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Bacterial walls come tumbling down

structure. They then were able to repeat the feat to reveal the crystal structure of the enzyme combined with the animal antibiotic.

Their findings help reveal how the enzyme prepares to assemble the bacteria's sugar-coating by plucking sugars from a fat-sugar package known as lipid II. The antibiotic, which is another kind of sugar-lipid, probably mimics the lipid II molecule by tucking into a fold in the enzyme and taking up the space needed to bind to lipid II, the researchers believe. "We would like to see the enzyme in a complex with its natural substrates as well as with inhibitors," Lovering said. In the meantime, scientists now have the details of its shape and key contact points between enzyme and antibiotic.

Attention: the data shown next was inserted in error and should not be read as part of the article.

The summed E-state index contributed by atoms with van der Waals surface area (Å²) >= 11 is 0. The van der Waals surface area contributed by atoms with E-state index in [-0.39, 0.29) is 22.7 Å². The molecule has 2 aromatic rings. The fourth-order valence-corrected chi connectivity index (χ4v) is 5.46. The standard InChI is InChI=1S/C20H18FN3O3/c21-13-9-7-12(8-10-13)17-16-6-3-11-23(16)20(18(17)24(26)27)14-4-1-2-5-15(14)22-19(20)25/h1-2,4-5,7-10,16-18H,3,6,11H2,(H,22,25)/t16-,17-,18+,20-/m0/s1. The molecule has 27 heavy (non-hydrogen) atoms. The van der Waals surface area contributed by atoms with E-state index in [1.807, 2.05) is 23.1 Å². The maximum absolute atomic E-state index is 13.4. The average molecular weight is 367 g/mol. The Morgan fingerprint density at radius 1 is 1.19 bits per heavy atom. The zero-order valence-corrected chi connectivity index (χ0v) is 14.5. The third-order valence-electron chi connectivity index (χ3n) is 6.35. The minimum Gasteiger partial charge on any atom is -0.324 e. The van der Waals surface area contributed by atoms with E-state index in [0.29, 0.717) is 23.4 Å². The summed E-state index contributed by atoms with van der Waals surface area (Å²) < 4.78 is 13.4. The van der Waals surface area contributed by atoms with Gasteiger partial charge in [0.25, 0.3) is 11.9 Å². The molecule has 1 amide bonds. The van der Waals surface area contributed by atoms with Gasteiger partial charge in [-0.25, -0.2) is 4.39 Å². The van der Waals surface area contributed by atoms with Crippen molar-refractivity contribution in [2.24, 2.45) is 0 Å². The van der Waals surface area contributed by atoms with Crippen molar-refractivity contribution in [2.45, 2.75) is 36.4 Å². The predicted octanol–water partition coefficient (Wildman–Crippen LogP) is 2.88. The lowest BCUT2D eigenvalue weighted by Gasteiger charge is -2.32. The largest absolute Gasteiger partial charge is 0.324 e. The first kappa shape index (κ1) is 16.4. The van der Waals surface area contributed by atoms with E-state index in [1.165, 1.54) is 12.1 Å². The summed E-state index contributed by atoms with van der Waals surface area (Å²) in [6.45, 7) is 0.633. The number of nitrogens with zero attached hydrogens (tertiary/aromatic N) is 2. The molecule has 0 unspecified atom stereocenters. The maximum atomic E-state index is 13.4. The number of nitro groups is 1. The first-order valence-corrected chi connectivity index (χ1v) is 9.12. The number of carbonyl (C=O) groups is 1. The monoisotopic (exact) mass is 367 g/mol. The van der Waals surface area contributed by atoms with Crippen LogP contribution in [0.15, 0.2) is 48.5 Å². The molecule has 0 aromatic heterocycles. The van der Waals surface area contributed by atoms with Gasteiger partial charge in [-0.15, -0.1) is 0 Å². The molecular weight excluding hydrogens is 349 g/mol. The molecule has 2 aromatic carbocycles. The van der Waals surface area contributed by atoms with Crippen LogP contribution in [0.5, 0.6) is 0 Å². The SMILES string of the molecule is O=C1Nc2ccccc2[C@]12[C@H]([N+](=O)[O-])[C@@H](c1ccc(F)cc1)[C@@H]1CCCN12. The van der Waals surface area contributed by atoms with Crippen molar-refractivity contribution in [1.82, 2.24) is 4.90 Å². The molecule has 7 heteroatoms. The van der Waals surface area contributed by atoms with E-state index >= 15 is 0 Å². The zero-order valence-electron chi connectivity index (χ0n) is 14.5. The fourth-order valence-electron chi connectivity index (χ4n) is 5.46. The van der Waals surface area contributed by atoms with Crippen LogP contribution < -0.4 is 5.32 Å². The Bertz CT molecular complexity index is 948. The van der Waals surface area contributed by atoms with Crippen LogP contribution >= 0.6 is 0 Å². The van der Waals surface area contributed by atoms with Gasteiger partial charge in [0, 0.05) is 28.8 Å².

The enzyme structure is the first ever solved of a member of a family of enzymes that remove sugars from lipids and attach them to other sugars. This process is used in a wide range of biochemical reactions, including allergic responses and cell signaling in cancer.


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Contact: Jim Keeley
keeleyj@hhmi.org
301-215-8858
Howard Hughes Medical Institute
9-Mar-2007


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